Into the wild!

The facade of the Natural History Museum
The facade of the Natural History Museum

I have recently arrived in the wild lands of London and decided to begin getting acquainted with the city by being a tourist and seeing some museums (typical, fresh of the boat stuff). The Natural History Museum as always is first on the agenda.

Rough sketch of a raptor fossil
Rough sketch of a raptor fossil

To this I decided to invite my classmates to be, wholly expecting maybe one or two people to join. To my pleasant surprise about 10 people responded. Of which 5 people turned up in the end.

Rough sketch of a Velociraptor fossil
Rough sketch of a Velociraptor fossil, it almost looks like a bird’s neck
Neave Parker's Reconstruction of a Hypsilophodon from the 1960s
Neave Parker’s Amazing Reconstruction of a Hypsilophodon from the 1960s

The exhibits were meticulously planned and composed allowing clear view of many prehistoric and present day animals. With the dinosaur exhibits it was clear that great care has gone into thinking about posture and movement by scientists over the years, we have come a long way from the 1854 reconstructions at Crystal Palace Park (Darren Naish, 2016) or Neave Parker’s beautiful but now considered factually inaccurate works from the 1960s (Natural History Museum, 2017).

Rough sketch of a sauropod's neck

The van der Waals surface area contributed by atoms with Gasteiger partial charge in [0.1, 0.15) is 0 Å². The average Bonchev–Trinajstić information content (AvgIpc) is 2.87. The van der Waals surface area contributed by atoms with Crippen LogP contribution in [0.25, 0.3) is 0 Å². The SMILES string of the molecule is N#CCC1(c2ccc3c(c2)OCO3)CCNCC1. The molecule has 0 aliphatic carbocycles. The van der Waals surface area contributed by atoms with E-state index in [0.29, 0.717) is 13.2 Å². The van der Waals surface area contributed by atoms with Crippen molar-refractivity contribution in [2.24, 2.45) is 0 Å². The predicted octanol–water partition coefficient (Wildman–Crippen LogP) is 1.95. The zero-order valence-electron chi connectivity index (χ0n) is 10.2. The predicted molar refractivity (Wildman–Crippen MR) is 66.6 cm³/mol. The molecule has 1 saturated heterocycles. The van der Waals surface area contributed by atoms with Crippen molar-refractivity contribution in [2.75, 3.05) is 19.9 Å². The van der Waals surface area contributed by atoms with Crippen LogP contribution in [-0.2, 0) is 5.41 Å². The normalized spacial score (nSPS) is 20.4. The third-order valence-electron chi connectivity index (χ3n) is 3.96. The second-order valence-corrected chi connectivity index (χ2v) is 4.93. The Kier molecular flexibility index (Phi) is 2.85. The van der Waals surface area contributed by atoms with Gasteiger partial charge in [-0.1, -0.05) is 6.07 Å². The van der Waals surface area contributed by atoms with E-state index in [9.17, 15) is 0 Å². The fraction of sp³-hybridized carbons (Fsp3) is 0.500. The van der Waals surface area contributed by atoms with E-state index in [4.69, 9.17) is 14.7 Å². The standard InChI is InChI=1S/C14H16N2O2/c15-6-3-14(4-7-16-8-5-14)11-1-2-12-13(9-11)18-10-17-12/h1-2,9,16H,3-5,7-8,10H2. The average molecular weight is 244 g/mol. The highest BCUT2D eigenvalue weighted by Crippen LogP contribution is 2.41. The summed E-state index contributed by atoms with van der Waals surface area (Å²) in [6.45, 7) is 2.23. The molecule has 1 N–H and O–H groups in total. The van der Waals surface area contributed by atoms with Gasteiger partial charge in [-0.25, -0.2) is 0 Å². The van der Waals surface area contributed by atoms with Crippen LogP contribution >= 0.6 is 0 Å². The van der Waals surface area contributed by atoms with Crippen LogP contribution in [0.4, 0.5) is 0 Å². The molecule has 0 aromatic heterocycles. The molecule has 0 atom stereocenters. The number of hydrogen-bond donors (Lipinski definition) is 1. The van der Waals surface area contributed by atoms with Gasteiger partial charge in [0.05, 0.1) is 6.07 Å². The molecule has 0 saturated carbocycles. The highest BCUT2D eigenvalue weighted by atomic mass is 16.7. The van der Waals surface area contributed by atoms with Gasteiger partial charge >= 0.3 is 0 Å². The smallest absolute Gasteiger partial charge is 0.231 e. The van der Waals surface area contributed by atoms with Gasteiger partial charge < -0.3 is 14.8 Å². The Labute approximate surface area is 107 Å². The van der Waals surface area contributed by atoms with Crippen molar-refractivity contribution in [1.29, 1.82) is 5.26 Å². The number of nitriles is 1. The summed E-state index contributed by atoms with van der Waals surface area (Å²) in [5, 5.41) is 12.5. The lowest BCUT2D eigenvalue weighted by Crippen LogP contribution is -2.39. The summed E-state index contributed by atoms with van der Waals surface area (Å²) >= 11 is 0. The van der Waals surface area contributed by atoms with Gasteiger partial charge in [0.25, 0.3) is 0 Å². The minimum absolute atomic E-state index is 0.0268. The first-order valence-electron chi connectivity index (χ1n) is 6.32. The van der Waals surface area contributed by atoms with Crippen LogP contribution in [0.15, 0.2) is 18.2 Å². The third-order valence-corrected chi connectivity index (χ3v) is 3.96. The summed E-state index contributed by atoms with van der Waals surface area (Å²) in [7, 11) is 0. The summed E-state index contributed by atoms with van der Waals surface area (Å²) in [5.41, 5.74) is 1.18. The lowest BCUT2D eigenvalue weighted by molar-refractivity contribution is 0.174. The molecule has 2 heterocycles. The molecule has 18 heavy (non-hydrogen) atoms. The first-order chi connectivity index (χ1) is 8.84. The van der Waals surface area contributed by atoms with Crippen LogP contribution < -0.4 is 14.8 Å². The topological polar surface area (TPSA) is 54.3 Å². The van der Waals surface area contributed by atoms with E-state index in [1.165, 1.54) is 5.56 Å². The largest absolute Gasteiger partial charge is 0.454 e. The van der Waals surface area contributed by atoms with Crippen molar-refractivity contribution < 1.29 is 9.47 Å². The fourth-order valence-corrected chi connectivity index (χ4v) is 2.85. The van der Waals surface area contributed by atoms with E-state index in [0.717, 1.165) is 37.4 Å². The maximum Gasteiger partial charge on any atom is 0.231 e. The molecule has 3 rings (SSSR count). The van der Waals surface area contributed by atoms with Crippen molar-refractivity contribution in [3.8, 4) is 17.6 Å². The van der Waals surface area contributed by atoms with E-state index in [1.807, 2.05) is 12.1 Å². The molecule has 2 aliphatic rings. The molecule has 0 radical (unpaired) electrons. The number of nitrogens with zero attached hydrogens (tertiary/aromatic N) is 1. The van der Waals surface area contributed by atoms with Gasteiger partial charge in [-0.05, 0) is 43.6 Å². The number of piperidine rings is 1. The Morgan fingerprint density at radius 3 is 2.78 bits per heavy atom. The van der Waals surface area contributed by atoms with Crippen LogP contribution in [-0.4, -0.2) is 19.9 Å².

Looking at the complicated shapes of this sauropod’s vertebrae

Another exhibit of great interest to the group was the aquatic mammals hall. One person remarked “What is that?!” when looking at the whale skeletons that hung from the ceiling. It would definitely, in my opinion, be difficult for someone to discern what they were looking at if they had never seen a cetacean skeleton before. I suppose this is where rumors of see monsters begin.

Rough sketch of a whale skeleton
Cetacean skeletons are so bizarre and other worldly
Rough sketch of dolphin and whale models
I loved how this display was set up, these dolphin and whale models seemed to almost be swimming over our heads.
Rough sketches of small mammals
The posture, curves and textures of the back of these mammals was worth staring at

When looking at an elephant skull I was reminded of a National Geographic Article that talks about the possibility that Greeks and Romans invented the Cyclops Myth when looking at Elephant bones, and I can understand why (Hillary Mayell, 2003).

Rough sketch of elephant skull
Rough sketch of elephant skull

All in all it was a great day of drawing the exhibits, getting to know animal anatomy and meeting my classmates.

Leave a Reply

Your email address will not be published.